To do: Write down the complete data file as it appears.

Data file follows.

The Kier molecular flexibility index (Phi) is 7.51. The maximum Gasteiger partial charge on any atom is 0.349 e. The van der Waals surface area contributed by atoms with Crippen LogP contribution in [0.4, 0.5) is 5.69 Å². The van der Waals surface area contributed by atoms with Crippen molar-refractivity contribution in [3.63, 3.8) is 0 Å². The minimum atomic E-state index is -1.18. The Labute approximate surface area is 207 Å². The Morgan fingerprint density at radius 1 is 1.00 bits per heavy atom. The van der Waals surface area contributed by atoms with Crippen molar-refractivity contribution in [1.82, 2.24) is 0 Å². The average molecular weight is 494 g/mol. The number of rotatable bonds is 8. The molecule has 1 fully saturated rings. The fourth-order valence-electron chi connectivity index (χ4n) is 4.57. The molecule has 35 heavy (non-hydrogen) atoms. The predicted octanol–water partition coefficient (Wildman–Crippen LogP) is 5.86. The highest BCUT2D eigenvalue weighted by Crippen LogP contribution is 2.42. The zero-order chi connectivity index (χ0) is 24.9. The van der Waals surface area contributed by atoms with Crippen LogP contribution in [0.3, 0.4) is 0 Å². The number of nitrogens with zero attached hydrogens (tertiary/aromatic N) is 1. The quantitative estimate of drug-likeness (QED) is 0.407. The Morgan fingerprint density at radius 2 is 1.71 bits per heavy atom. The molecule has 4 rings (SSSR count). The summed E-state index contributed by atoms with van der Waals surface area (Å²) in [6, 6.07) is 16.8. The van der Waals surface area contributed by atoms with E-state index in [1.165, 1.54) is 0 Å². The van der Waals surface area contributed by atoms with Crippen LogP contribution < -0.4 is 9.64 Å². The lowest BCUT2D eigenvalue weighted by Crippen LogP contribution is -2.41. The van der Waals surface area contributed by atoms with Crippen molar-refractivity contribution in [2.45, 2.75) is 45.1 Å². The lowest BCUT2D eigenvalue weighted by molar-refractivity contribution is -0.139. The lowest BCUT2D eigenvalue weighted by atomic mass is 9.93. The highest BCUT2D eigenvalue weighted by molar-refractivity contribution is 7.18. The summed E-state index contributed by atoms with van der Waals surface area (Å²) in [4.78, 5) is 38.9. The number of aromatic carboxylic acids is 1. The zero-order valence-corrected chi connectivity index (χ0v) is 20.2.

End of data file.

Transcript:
The Kier molecular flexibility index (Phi) is 7.51. The maximum Gasteiger partial charge on any atom is 0.349 e. The van der Waals surface area contributed by atoms with Crippen LogP contribution in [0.4, 0.5) is 5.69 Å². The van der Waals surface area contributed by atoms with Crippen molar-refractivity contribution in [3.63, 3.8) is 0 Å². The minimum atomic E-state index is -1.18. The Labute approximate surface area is 207 Å². The Morgan fingerprint density at radius 1 is 1.00 bits per heavy atom. The van der Waals surface area contributed by atoms with Crippen molar-refractivity contribution in [1.82, 2.24) is 0 Å². The average molecular weight is 494 g/mol. The number of rotatable bonds is 8. The molecule has 1 fully saturated rings. The fourth-order valence-electron chi connectivity index (χ4n) is 4.57. The molecule has 35 heavy (non-hydrogen) atoms. The predicted octanol–water partition coefficient (Wildman–Crippen LogP) is 5.86. The highest BCUT2D eigenvalue weighted by Crippen LogP contribution is 2.42. The zero-order chi connectivity index (χ0) is 24.9. The van der Waals surface area contributed by atoms with Crippen LogP contribution in [0.3, 0.4) is 0 Å². The number of nitrogens with zero attached hydrogens (tertiary/aromatic N) is 1. The quantitative estimate of drug-likeness (QED) is 0.407. The Morgan fingerprint density at radius 2 is 1.71 bits per heavy atom. The molecule has 4 rings (SSSR count). The summed E-state index contributed by atoms with van der Waals surface area (Å²) in [6, 6.07) is 16.8. The van der Waals surface area contributed by atoms with E-state index in [1.165, 1.54) is 0 Å². The van der Waals surface area contributed by atoms with Crippen LogP contribution < -0.4 is 9.64 Å². The lowest BCUT2D eigenvalue weighted by Crippen LogP contribution is -2.41. The van der Waals surface area contributed by atoms with Crippen molar-refractivity contribution in [2.45, 2.75) is 45.1 Å². The lowest BCUT2D eigenvalue weighted by molar-refractivity contribution is -0.139. The lowest BCUT2D eigenvalue weighted by atomic mass is 9.93. The highest BCUT2D eigenvalue weighted by molar-refractivity contribution is 7.18. The summed E-state index contributed by atoms with van der Waals surface area (Å²) in [4.78, 5) is 38.9. The number of aromatic carboxylic acids is 1. The zero-order valence-corrected chi connectivity index (χ0v) is 20.2.